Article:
Asian countries can determine their own future as long as they work closely together in a community of shared interests, responsibilities and objectives. With Europe still in a debt crisis, and the U.S. recovery uninspiring, Asia's fate is in Asian hands.
A population of over 4 billion, some two thirds of the world's people, supplies Asia with an ample labor force. The continent now boasts one third of global gross domestic product, and remains a global growth engine, despite international financial volatility. To be masters of their own fate, Asian countries must now bring the full power of their resources into play.
Speaking on April 10 at the opening of the Boao Forum for Asia (BFA), Chinese Premier Li Keqiang said Asian countries needed to build a community of shared interests, common destiny and shared responsibilities.
"To sustain development momentum in new conditions, Asia needs to find a dynamic source of development to re-energize itself," Li said.
Regional integration and cooperation would doubtless support re-energizing, if countries allow their interests and destinies to merge. No single nation in the area can grow and prosper in isolation. Geographic proximity coupled with industrial synergy are a solid foundation for cooperation.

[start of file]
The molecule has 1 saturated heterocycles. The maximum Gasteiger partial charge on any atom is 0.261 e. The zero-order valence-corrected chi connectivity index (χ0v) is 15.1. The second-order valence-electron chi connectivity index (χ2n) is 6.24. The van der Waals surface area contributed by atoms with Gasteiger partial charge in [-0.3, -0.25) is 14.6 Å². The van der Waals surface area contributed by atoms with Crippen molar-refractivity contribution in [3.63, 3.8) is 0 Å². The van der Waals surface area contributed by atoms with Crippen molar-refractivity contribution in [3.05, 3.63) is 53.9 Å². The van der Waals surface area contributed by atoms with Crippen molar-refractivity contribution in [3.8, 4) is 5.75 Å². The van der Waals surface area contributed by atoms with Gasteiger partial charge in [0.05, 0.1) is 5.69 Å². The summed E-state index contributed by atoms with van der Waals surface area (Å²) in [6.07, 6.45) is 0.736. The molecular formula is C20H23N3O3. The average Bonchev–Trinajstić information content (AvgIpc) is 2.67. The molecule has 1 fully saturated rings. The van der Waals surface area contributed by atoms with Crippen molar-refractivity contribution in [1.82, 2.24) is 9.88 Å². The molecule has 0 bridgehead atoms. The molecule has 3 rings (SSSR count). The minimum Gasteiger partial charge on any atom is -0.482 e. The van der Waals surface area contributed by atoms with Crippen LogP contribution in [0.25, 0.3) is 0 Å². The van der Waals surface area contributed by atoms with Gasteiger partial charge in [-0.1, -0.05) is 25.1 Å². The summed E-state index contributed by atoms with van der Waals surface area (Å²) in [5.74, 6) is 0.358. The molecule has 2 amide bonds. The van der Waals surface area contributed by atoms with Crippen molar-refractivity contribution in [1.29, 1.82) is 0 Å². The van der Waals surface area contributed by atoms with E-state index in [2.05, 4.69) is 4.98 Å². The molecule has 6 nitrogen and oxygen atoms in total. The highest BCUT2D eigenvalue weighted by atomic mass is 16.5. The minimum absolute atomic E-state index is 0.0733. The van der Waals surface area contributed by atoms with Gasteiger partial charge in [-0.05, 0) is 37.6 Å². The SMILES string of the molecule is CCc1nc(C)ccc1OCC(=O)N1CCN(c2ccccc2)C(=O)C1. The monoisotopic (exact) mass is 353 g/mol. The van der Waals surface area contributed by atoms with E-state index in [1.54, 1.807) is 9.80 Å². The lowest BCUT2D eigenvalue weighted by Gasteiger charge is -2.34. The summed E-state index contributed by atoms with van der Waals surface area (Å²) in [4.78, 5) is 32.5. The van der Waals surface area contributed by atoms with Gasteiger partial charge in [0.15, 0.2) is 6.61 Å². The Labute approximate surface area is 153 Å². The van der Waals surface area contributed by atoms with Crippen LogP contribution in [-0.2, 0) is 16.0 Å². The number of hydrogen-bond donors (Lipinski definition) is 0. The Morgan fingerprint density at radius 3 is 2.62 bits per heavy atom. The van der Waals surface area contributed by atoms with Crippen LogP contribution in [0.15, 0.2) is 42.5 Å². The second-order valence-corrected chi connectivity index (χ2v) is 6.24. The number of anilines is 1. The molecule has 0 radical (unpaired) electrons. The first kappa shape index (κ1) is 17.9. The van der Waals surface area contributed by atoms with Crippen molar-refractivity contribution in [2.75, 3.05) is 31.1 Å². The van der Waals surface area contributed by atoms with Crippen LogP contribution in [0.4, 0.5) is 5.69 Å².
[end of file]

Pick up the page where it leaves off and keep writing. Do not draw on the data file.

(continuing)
"With our interests closely intertwined, we Asian countries need to seek mutually beneficial cooperation where 'one plus one can make more than two' and even produce a multiplier effect in which 'two plus two makes more than four'," Li said in his Thursday speech.
Infrastructure paves the way for economic integration. According to Li, China is ready to draw up plans for a Bangladesh-China-India-Myanmar economic corridor, and another between China and Pakistan, over and above the Silk Road economic belt and the 21st century maritime Silk Road. Plans are afoot to intensify consultation on the Asian Infrastructure Investment Bank, and to upgrade the China-ASEAN free trade agreement.
"With a concerted effort, we can be sure that Asia will continue to be an important engine driving the global economy," Li said.